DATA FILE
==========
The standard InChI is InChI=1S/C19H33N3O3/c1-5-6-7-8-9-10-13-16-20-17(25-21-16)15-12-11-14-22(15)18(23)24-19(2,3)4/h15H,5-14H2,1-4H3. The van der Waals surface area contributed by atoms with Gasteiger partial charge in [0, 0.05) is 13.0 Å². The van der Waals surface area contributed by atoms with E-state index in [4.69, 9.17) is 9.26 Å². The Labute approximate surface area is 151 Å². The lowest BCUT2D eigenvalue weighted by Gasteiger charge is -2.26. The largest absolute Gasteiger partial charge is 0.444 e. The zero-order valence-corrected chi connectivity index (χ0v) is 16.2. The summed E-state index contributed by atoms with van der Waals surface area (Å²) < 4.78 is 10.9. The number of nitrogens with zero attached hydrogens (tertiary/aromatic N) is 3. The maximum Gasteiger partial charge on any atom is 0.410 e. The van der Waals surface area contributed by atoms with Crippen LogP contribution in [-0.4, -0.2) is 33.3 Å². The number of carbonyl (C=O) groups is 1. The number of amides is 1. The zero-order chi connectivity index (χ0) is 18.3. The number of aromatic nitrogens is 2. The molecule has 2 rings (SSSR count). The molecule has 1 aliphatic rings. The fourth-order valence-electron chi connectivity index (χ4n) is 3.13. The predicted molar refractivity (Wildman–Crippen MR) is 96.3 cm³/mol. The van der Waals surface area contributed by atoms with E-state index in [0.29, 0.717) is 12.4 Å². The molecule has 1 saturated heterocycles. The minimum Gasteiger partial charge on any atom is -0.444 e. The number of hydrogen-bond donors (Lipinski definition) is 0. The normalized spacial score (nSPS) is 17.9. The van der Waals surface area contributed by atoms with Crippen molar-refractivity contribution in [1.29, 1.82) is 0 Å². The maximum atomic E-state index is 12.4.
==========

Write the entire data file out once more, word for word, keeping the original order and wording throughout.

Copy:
The standard InChI is InChI=1S/C19H33N3O3/c1-5-6-7-8-9-10-13-16-20-17(25-21-16)15-12-11-14-22(15)18(23)24-19(2,3)4/h15H,5-14H2,1-4H3. The van der Waals surface area contributed by atoms with Gasteiger partial charge in [0, 0.05) is 13.0 Å². The van der Waals surface area contributed by atoms with E-state index in [4.69, 9.17) is 9.26 Å². The Labute approximate surface area is 151 Å². The lowest BCUT2D eigenvalue weighted by Gasteiger charge is -2.26. The largest absolute Gasteiger partial charge is 0.444 e. The zero-order valence-corrected chi connectivity index (χ0v) is 16.2. The summed E-state index contributed by atoms with van der Waals surface area (Å²) < 4.78 is 10.9. The number of nitrogens with zero attached hydrogens (tertiary/aromatic N) is 3. The maximum Gasteiger partial charge on any atom is 0.410 e. The van der Waals surface area contributed by atoms with Crippen LogP contribution in [-0.4, -0.2) is 33.3 Å². The number of carbonyl (C=O) groups is 1. The number of amides is 1. The zero-order chi connectivity index (χ0) is 18.3. The number of aromatic nitrogens is 2. The molecule has 2 rings (SSSR count). The molecule has 1 aliphatic rings. The fourth-order valence-electron chi connectivity index (χ4n) is 3.13. The predicted molar refractivity (Wildman–Crippen MR) is 96.3 cm³/mol. The van der Waals surface area contributed by atoms with E-state index in [0.29, 0.717) is 12.4 Å². The molecule has 1 saturated heterocycles. The minimum Gasteiger partial charge on any atom is -0.444 e. The number of hydrogen-bond donors (Lipinski definition) is 0. The normalized spacial score (nSPS) is 17.9. The van der Waals surface area contributed by atoms with Crippen molar-refractivity contribution in [1.29, 1.82) is 0 Å². The maximum atomic E-state index is 12.4.